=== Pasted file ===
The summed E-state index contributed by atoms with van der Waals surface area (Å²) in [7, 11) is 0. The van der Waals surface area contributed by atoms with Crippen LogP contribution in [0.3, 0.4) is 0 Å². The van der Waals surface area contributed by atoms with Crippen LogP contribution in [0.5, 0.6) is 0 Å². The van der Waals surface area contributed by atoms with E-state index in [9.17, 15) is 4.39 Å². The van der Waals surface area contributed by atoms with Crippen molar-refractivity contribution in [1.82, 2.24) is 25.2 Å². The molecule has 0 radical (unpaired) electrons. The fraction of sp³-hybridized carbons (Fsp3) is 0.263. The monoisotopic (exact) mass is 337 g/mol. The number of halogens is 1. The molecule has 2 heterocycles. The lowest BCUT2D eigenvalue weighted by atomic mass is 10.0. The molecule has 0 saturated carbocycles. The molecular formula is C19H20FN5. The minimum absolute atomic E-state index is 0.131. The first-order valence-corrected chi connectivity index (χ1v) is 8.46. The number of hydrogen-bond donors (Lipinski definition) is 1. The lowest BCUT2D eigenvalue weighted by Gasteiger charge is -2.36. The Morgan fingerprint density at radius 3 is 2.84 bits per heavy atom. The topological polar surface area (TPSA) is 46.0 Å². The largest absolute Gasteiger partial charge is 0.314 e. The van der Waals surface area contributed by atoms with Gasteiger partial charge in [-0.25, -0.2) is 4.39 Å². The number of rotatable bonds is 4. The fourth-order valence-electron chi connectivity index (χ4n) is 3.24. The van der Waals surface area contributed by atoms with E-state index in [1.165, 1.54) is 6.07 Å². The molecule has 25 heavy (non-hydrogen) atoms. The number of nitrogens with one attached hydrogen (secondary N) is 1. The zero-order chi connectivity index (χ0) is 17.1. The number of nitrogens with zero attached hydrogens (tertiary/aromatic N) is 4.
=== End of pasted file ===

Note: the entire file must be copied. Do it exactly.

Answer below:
The summed E-state index contributed by atoms with van der Waals surface area (Å²) in [7, 11) is 0. The van der Waals surface area contributed by atoms with Crippen LogP contribution in [0.3, 0.4) is 0 Å². The van der Waals surface area contributed by atoms with Crippen LogP contribution in [0.5, 0.6) is 0 Å². The van der Waals surface area contributed by atoms with E-state index in [9.17, 15) is 4.39 Å². The van der Waals surface area contributed by atoms with Crippen molar-refractivity contribution in [1.82, 2.24) is 25.2 Å². The molecule has 0 radical (unpaired) electrons. The fraction of sp³-hybridized carbons (Fsp3) is 0.263. The monoisotopic (exact) mass is 337 g/mol. The number of halogens is 1. The molecule has 2 heterocycles. The lowest BCUT2D eigenvalue weighted by atomic mass is 10.0. The molecule has 0 saturated carbocycles. The molecular formula is C19H20FN5. The minimum absolute atomic E-state index is 0.131. The first-order valence-corrected chi connectivity index (χ1v) is 8.46. The number of hydrogen-bond donors (Lipinski definition) is 1. The lowest BCUT2D eigenvalue weighted by Gasteiger charge is -2.36. The Morgan fingerprint density at radius 3 is 2.84 bits per heavy atom. The topological polar surface area (TPSA) is 46.0 Å². The largest absolute Gasteiger partial charge is 0.314 e. The van der Waals surface area contributed by atoms with Gasteiger partial charge in [-0.25, -0.2) is 4.39 Å². The number of rotatable bonds is 4. The fourth-order valence-electron chi connectivity index (χ4n) is 3.24. The van der Waals surface area contributed by atoms with E-state index in [1.165, 1.54) is 6.07 Å². The molecule has 25 heavy (non-hydrogen) atoms. The number of nitrogens with one attached hydrogen (secondary N) is 1. The zero-order chi connectivity index (χ0) is 17.1. The number of nitrogens with zero attached hydrogens (tertiary/aromatic N) is 4.